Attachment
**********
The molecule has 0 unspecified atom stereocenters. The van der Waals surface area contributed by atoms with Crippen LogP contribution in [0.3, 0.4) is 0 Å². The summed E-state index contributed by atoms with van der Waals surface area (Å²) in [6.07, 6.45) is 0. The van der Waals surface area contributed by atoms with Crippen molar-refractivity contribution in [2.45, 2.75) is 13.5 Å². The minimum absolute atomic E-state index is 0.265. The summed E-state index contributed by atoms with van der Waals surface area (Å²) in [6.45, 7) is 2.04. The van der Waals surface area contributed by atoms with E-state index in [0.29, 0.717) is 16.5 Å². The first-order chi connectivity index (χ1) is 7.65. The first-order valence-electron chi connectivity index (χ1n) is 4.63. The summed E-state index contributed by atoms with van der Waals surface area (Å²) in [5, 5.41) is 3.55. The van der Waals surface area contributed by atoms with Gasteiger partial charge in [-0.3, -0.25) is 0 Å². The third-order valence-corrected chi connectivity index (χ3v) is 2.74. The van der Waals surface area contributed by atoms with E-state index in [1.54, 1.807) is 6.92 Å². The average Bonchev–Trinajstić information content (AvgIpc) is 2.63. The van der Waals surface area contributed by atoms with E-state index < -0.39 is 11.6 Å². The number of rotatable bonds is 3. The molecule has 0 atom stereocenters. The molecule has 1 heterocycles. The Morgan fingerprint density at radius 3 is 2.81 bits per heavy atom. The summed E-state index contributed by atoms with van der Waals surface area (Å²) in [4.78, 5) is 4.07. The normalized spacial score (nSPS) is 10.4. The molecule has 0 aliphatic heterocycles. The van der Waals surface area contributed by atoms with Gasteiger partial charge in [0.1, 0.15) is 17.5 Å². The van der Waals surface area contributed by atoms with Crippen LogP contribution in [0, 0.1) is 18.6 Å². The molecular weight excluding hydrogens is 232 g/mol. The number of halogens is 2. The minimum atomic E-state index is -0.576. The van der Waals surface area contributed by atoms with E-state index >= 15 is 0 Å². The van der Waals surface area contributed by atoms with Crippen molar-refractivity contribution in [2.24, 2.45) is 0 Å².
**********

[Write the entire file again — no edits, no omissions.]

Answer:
The molecule has 0 unspecified atom stereocenters. The van der Waals surface area contributed by atoms with Crippen LogP contribution in [0.3, 0.4) is 0 Å². The summed E-state index contributed by atoms with van der Waals surface area (Å²) in [6.07, 6.45) is 0. The van der Waals surface area contributed by atoms with Crippen molar-refractivity contribution in [2.45, 2.75) is 13.5 Å². The minimum absolute atomic E-state index is 0.265. The summed E-state index contributed by atoms with van der Waals surface area (Å²) in [6.45, 7) is 2.04. The van der Waals surface area contributed by atoms with E-state index in [0.29, 0.717) is 16.5 Å². The first-order chi connectivity index (χ1) is 7.65. The first-order valence-electron chi connectivity index (χ1n) is 4.63. The summed E-state index contributed by atoms with van der Waals surface area (Å²) in [5, 5.41) is 3.55. The van der Waals surface area contributed by atoms with Gasteiger partial charge in [-0.3, -0.25) is 0 Å². The third-order valence-corrected chi connectivity index (χ3v) is 2.74. The van der Waals surface area contributed by atoms with E-state index in [1.54, 1.807) is 6.92 Å². The average Bonchev–Trinajstić information content (AvgIpc) is 2.63. The van der Waals surface area contributed by atoms with E-state index < -0.39 is 11.6 Å². The number of rotatable bonds is 3. The molecule has 0 atom stereocenters. The molecule has 1 heterocycles. The Morgan fingerprint density at radius 3 is 2.81 bits per heavy atom. The summed E-state index contributed by atoms with van der Waals surface area (Å²) in [4.78, 5) is 4.07. The normalized spacial score (nSPS) is 10.4. The molecule has 0 aliphatic heterocycles. The van der Waals surface area contributed by atoms with Gasteiger partial charge in [0.1, 0.15) is 17.5 Å². The van der Waals surface area contributed by atoms with Crippen LogP contribution in [0, 0.1) is 18.6 Å². The molecular weight excluding hydrogens is 232 g/mol. The number of halogens is 2. The minimum atomic E-state index is -0.576. The van der Waals surface area contributed by atoms with E-state index >= 15 is 0 Å². The van der Waals surface area contributed by atoms with Crippen molar-refractivity contribution in [2.24, 2.45) is 0 Å².